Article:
On Tuesday, NASA released its latest annual analysis of global temperatures, which shows 2012 was the ninth warmest year since records began in 1880. But does one year’s temperature data tell us anything about climate change? We asked some scientists for their thoughts.
2012 in context
“Global surface temperature in 2012 was +0.56C (1F) warmer than the 1951-1980 base period average…2012 is nominally the ninth warmest year [since 1880].”
It might be tempting to focus on this fact, but it’s not that simple. As Dr Richard Allan, climate scientist at the University of Reading told Carbon Brief, looking at temperature data for a single year is not very informative.
“The fact that 2012 was the ninth warmest year on record does not tell us much about climate change. Global temperatures fluctuate naturally from year to year by as much as half a degree Celsius.”
Or as Dr Gavin Schmidt, climate scientist at NASA GISS told us:
“That 2012 is fifth, ninth, or twenty-seventh is not really the point. Instead, it is the fact that the long term trends and the decade-on-decade differences are all up (as has been predicted for decades).”
Long term warming
So rather than whether one year was hotter than the last, scientists look at changes over several decades to see how the climate is changing. As Kathryn Maskell from the Walker Institute for Climate System Research told us:
“We wouldn’t expect to see each year successively warmer than the last because natural factors like changes in ocean circulation mean that there are natural year to year wobbles in temperature on top of the long term human-induced warming trend.”
The important point, as Professor Phil Jones from the Climatic Research Unit at the University of East Anglia explained to us, is that the world is warmer than it was a few decades ago.
“What matters is that the 2000s were warmer than the 1990s and they were in turn warmer than the 1980s etc back to the 1960s.”
Or as Hansen points out in his report:
“…the 10 warmest years in the record all occurred since 1998.”
Natural highs and lows
But why do we see such large differences in global temperature from one year to the next? It’s mainly down to natural oscillations in ocean temperature, as Jones explains:
“Much of the year-to-year variability of global temperature averages is caused by whether we have an El Nino or La Nina or neither type (neutral) occurring…1998 was exceptionally warm…because of the 1997-98 El Nino event.”
So while 2012 was not the hottest year on record, it fits into what scientists know about natural variability. Maskell continues:
“2012 was less warm than some other recent years such as 2010, 2005 and 1998, but year to year variations in temperature are completely consistent with scientists’ understanding of how the climate system works.”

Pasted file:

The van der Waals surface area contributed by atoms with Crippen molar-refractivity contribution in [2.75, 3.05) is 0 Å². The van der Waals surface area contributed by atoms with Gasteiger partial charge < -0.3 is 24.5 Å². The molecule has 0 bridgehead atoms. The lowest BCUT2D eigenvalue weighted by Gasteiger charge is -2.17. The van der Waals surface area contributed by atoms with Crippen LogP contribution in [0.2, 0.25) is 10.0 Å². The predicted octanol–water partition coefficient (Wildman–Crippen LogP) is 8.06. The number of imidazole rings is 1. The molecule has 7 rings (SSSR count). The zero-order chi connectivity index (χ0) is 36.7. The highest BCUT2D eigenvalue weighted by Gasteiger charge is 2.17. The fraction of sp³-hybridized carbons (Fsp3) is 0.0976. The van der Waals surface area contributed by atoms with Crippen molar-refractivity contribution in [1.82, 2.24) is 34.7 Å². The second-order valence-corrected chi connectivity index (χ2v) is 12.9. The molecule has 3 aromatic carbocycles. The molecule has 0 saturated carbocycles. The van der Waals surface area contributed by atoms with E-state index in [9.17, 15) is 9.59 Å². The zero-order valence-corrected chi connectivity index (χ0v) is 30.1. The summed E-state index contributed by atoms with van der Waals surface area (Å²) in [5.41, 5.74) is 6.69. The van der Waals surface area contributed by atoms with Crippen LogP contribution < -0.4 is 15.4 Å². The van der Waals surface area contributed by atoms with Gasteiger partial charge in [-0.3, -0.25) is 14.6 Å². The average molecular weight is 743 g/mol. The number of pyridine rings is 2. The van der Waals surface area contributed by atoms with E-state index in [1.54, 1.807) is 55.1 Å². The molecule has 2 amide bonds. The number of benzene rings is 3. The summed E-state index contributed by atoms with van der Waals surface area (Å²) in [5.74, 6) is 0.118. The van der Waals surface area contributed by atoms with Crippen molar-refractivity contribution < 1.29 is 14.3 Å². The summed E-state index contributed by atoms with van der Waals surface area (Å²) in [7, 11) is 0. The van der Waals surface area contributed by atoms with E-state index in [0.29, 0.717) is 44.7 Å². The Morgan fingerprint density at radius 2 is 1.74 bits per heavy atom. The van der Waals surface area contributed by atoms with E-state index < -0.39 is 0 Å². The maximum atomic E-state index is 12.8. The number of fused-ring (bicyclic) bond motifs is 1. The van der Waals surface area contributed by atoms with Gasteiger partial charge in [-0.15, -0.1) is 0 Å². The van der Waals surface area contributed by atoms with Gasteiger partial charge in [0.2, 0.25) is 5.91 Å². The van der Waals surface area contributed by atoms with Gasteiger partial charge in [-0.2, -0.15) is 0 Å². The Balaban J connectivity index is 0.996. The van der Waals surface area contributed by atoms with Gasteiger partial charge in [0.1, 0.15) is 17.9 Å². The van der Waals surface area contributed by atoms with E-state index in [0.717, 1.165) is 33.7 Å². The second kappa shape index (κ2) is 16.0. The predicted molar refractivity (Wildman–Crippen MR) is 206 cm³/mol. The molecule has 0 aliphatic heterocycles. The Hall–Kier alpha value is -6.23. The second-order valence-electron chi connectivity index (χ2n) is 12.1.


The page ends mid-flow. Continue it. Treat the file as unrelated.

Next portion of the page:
Slower temperature rise
So what about the fact that the 2012 data show global temperatures are rising slower than in previous decades? As Hansen explained in his report:
“2012 is nominally the ninth warmest year, but it is indistinguishable in rank with several other years, as shown by the error estimate for comparing nearby years.”
As we’ve written extensively about recently, the slowdown in recent temperature rise shouldn’t be taken as evidence that human-induced global warming has slowed down or stopped. As Prof Sir Brian Hoskins from the Grantham Institute for Climate Change, told us:
“In the last decade or so [natural] variability has given a cooling that has just about balanced the long-term warming. In decades to come we can expect a return to the 1990s style warming again. Global warming has not gone away!”
“[W]hile surface temperature shows much variability from year to year as heat is exchanged between the atmosphere and oceans, the steady increase in heat means we will continue to see even warmer years in the coming decade.”
While scientists are cautious about interpreting one year’s worth of temperature data, together with highs in recent years it fits in with scientists’ understanding of climate change. As Prof Ken Caldeira from the Carnegie Institution of Washington, told us:
“Each hot year is another piece of accumulating evidence. This accumulating mountain of evidence has confirmed the science of climate change so that now we have as much confidence in the basic climate science as we have in the fundamental science of plate tectonics or biological evolution.”
Or as a spokesperson from the Climate Monitoring and Attribution group at the Met Office explained to us:
“Whilst 2012 continues a run of temperatures above the long-term global average, it is ultimately just one number amongst a vast quantity of evidence and information which informs us about climate change.”
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